When the last battle has been fought, the last bomb exploded, the world could have turned into a desert. On the left lies an overturned military truck, from the right a tank rattles through the picture. Behind it is a woman with long black hair and a knee-length black dress singing: “Tell me where the flowers are”.
The flowers are gone, as are the girls who picked the flowers, the men who took the girls, the soldiers the men had become, and the graves where the dead lay. What remains is the desert and the singer who sighs and asks: “What happened, when will you ever understand?”
A close-up shows her pale face, false black eyelashes, and hands with white-painted fingernails, which she raises plaintively. The singer’s name is Belina, and the television scene, which looks as if it had been moved from a Parisian existentialist basement to the blazing sun of North Africa, dates from 1963.
In his documentary “Belina – Music For Peace”, which can be seen at the Jewish Film Festival Berlin Brandenburg, director Marc Boettcher tells the amazing story of this woman who rose to stardom in the post-war period and was later forgotten. tell me where the songs are
With her melancholy and the dark timbre of her voice, Belina didn’t really fit into the optimism of the economic miracle. But the message she offered was attractive: reconciliation. “Apart from a lot of bad memories, do you also have a few good ones?” moderator Wolf Schneider asked her on a talk show in 1982. Her evasive response: “Everyone’s been through something, that’s clear.”
Belina had gone through and survived the Holocaust. Lea-Nina Rodzynek – that’s her real name – was born in 1925 in the Polish village of Sterdyn. When her Jewish family was about to be deported by the German occupiers, they fled together into the woods. Her mother was shot, her father and her brother later died in the Treblinka extermination camp.
Lea-Nina hid in a cave for weeks, went to Germany with false papers and was arrested. She had to do forced labor in a Hamburg armaments factory, was denounced as a Jew, was imprisoned, was able to escape from a hospital and was hidden by a pastor in Lübeck until the end of the war.
Belina told her cousin, one of the contemporary witnesses with whom Boettcher spoke, that she hadn’t been a child since the Germans marched in. “I was old, very old.” According to her cousin, she was traumatized, but didn’t talk about it in public. Instead she said: “I have forgiven – forgive you too!”.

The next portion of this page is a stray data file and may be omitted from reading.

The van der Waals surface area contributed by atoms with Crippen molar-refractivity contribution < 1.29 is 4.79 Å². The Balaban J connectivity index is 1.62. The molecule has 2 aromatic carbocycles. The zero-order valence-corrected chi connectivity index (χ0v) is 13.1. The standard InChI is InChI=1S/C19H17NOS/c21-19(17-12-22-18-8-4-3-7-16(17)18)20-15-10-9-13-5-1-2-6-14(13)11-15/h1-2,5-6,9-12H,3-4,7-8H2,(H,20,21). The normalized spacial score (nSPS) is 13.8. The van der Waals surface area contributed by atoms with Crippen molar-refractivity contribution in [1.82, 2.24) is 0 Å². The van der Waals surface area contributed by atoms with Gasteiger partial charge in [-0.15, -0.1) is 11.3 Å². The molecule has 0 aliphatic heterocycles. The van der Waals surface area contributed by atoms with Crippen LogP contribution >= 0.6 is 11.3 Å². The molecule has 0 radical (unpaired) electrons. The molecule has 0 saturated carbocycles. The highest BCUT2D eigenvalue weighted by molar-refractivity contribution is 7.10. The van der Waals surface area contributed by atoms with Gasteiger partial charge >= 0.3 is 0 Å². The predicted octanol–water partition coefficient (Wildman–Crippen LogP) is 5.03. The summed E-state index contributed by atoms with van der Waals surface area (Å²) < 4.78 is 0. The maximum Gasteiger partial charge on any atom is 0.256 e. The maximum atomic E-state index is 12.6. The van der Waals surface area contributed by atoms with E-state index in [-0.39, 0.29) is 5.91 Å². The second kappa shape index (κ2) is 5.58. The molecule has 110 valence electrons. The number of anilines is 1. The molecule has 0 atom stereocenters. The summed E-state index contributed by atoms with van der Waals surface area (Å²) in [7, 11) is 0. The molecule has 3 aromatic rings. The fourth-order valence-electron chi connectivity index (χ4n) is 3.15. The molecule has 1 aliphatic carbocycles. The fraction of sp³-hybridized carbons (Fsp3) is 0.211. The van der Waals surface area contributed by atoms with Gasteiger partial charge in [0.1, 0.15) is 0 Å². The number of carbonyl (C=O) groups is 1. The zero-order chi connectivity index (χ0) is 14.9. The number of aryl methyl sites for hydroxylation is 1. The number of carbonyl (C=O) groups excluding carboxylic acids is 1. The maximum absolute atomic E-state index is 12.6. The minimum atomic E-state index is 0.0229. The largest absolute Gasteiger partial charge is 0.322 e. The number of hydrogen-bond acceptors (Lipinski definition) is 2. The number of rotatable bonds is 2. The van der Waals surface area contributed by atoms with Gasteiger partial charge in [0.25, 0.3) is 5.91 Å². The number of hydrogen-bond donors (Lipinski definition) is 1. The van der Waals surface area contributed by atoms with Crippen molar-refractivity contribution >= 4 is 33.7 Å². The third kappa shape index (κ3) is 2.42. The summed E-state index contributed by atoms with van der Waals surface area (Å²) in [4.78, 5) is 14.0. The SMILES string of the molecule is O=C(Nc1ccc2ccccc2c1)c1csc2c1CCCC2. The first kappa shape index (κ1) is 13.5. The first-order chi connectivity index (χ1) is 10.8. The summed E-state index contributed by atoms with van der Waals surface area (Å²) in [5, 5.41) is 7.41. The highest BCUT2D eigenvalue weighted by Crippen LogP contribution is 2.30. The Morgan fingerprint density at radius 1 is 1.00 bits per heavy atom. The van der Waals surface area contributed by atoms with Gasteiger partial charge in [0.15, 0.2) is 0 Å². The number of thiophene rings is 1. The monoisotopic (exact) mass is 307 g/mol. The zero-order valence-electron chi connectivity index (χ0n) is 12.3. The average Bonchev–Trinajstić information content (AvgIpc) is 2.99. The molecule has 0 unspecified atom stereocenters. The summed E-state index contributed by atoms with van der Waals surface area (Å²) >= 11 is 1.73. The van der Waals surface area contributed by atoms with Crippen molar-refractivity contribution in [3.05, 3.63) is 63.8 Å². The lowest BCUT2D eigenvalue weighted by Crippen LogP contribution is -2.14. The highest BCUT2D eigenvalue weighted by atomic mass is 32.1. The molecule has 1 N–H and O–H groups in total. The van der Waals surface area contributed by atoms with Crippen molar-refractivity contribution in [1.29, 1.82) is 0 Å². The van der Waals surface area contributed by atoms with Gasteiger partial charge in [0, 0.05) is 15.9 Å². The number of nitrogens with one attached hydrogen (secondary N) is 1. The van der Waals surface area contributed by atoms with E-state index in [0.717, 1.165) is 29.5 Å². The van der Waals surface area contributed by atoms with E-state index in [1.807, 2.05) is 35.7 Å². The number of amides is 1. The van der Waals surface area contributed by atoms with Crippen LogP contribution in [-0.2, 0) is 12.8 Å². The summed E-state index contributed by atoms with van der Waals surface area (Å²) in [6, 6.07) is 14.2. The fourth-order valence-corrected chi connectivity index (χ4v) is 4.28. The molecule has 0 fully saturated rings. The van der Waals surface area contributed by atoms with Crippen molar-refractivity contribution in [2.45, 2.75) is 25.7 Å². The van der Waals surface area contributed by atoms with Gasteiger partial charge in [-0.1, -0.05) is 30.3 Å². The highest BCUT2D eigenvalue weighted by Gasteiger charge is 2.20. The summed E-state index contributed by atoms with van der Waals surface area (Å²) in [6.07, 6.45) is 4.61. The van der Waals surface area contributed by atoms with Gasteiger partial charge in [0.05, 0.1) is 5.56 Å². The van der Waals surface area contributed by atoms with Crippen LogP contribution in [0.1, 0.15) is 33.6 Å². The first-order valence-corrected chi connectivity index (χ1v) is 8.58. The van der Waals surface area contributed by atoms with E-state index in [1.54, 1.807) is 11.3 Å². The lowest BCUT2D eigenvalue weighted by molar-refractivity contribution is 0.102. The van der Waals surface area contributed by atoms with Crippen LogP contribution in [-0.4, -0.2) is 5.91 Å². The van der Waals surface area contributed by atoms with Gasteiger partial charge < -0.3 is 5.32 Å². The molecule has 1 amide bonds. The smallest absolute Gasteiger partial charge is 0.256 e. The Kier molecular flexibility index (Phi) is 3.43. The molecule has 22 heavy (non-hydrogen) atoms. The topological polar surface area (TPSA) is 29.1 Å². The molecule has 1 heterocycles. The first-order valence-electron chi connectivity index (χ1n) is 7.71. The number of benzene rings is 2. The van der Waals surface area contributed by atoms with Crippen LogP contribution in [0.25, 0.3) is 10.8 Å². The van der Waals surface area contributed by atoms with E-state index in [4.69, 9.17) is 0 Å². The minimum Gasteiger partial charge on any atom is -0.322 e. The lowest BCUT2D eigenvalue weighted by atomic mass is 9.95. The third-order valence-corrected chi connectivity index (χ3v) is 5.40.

Before Belina has her breakthrough as a folk singer, she goes through the school of German hits. Moderately moved, she sings lines like “Why did you stay away / why didn’t you ever write?”, appears as a bar singer in the crime film “The Secret of the Black Widow”, dances Cha-Cha-Cha with Dietmar Schönherr. In a shockingly derogatory television report, it is said that Belina came “from the milieu in Paris”.
The only truth is that she has French citizenship and released a record of Yiddish ghetto songs in Paris. She is best known for a television show in which director Truck (anagram for Kurt) Branss translates her songs into formally bold black and white images. Second stroke of luck: At an award ceremony, she met the Berlin guitarist Siegfried Behrend.
With the support of the Goethe Institute, Belina and Behrend went on a world tour for the first time in 1965. They saw themselves as “musical diplomats” and completed 150 concerts in 252 days. Before take-off, they pose with “the longest pilot’s license in the world”, which is more than ten meters long. The demure Belina and the buddha-like, but firework-like quick and chain-smoking Behrend form a striking pairing.
The film shows them in hotels and at airports and collects anecdotes. In Saigon there is a war with shootings and bomb explosions, in Pakistan bottles are thrown onto the stage because they are playing Jewish songs. Even after Behrend got married, they go on another concert tour, this time as a threesome.
Interest is waning in Germany, where the folk music wave has arrived in the hit mainstream with hits like “Fiesta Mexicana” (Rex Gildo). And an Israeli singing duo runs Belina
Marc Boettcher has already made films about Bert Kaempfert, the pop star Alexandra, who died tragically early, and the jazz singer Inge Brandenburg. His documentary “Belina – Music For Peace”, whose protagonist died in 2006, has a message: music is a universal language, it can bring about peace. It would be nice if that were the case.